Late last night The New Yorker posted an exclusive Andrew Solomon interview with Peter Lanza, father of Adam Lanza, the Sandy Hook mass killer, who has been largely silent. Solomon actually secured a series of interviews with Lanza, and obtained a number of interesting, even moving, revelations, at least concerning the father. For example, he says he hates to tell people his name and has considered changing it but will not.

Then there’s this:

Peter does not think that Adam had any affection for him, either, by that point. He said, “With hindsight, I know Adam would have killed me in a heartbeat, if he’d had the chance. I don’t question that for a minute. The reason he shot Nancy four times was one for each of us: one for Nancy; one for him; one for Ryan; one for me.”

And there’s this:

Since the shootings, Peter has avoided the press, but in September, as the first anniversary of his son’s rampage approached, he contacted me to say that he was ready to tell his story. We met six times, for interviews lasting as long as seven hours. Shelley, a librarian at the University of Connecticut, usually joined us and made soup or chili or salads for lunch….An accountant who is a vice-president for taxes at a General Electric subsidiary, he maintains a nearly fanatical insistence on facts, and nothing annoyed him more in our conversations than speculation—by me, the media, or anyone else. He is not by nature given to self-examination, and often it was Shelley who underlined the emotional ramifications of what he said.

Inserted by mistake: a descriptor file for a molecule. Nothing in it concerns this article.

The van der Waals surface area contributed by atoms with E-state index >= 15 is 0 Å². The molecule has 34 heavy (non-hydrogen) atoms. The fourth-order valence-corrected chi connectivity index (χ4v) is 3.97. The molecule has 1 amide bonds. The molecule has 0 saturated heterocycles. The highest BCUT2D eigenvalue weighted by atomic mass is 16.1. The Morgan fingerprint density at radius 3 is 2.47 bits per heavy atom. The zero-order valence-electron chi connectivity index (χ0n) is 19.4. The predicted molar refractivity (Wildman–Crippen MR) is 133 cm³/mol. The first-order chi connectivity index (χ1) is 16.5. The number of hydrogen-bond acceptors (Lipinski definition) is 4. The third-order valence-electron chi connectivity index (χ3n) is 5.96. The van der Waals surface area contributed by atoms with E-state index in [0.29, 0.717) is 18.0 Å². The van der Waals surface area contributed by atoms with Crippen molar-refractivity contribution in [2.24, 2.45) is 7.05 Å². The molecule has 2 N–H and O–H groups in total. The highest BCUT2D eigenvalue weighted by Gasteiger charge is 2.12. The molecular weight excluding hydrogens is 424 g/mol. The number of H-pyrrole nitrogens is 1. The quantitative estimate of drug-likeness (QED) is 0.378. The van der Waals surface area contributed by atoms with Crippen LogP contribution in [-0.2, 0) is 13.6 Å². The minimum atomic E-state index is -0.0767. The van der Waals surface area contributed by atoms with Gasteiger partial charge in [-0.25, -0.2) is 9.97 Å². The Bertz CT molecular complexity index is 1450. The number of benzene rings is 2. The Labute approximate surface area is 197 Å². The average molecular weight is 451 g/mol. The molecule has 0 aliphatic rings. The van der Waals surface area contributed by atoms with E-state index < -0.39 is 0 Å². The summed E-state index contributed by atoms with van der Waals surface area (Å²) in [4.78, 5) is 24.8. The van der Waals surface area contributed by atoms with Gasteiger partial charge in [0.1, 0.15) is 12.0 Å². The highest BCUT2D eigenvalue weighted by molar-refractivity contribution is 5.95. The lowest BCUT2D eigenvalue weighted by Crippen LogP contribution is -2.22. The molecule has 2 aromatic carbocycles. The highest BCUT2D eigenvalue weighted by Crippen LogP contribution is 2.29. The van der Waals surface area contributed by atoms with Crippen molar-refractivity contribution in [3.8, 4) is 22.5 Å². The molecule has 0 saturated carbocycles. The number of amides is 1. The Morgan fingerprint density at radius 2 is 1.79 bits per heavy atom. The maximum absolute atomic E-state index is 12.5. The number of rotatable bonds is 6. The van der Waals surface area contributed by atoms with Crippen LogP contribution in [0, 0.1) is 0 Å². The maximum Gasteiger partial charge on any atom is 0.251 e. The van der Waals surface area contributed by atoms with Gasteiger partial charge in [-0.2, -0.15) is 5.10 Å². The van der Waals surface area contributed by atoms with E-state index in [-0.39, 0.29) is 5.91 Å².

Peter hadn’t seen his son for two years at the time of the Sandy Hook killings, and, even with hindsight, he doesn’t think that the catastrophe could have been predicted. But he constantly thinks about what he could have done differently and wishes he had pushed harder to see Adam.

At the conclusion he has to admit that it would have been better for the world if his son had never been born.

However, the lengthy piece offers very little new information or analysis of what made Adam Lanza go over the edge. We learn, again, about his mental and social issues, but that big leap to mass violence remains a mystery—despite this unprecedented access to the father (who was close to his son—until the crucial final two years).

But the main failing is that Solomon, and Lanza, barely mention the ex-wife’s leaving guns (and ammo) around the house with easy access, and Solomon doesn’t bring it up either. There’s just one passing comment from Peter Lanza about his ex-wife’s allowing the five rifles and guns, which suggests she must not have been afraid of her son. And that’s it. No discussion of the overall arsenal, not securing it in the house, Nancy writing a check for Adam to buy a pistol himself and encouraging his gun obsessions, with frequent trips to the firing range, etc.

Did the father ever question any of these red flags? We’lll never know, at least from Solomon.

Perhaps that is not the key angle in the Sandy Hook tragedy—but it certainly deserved more probing in this in-depth piece.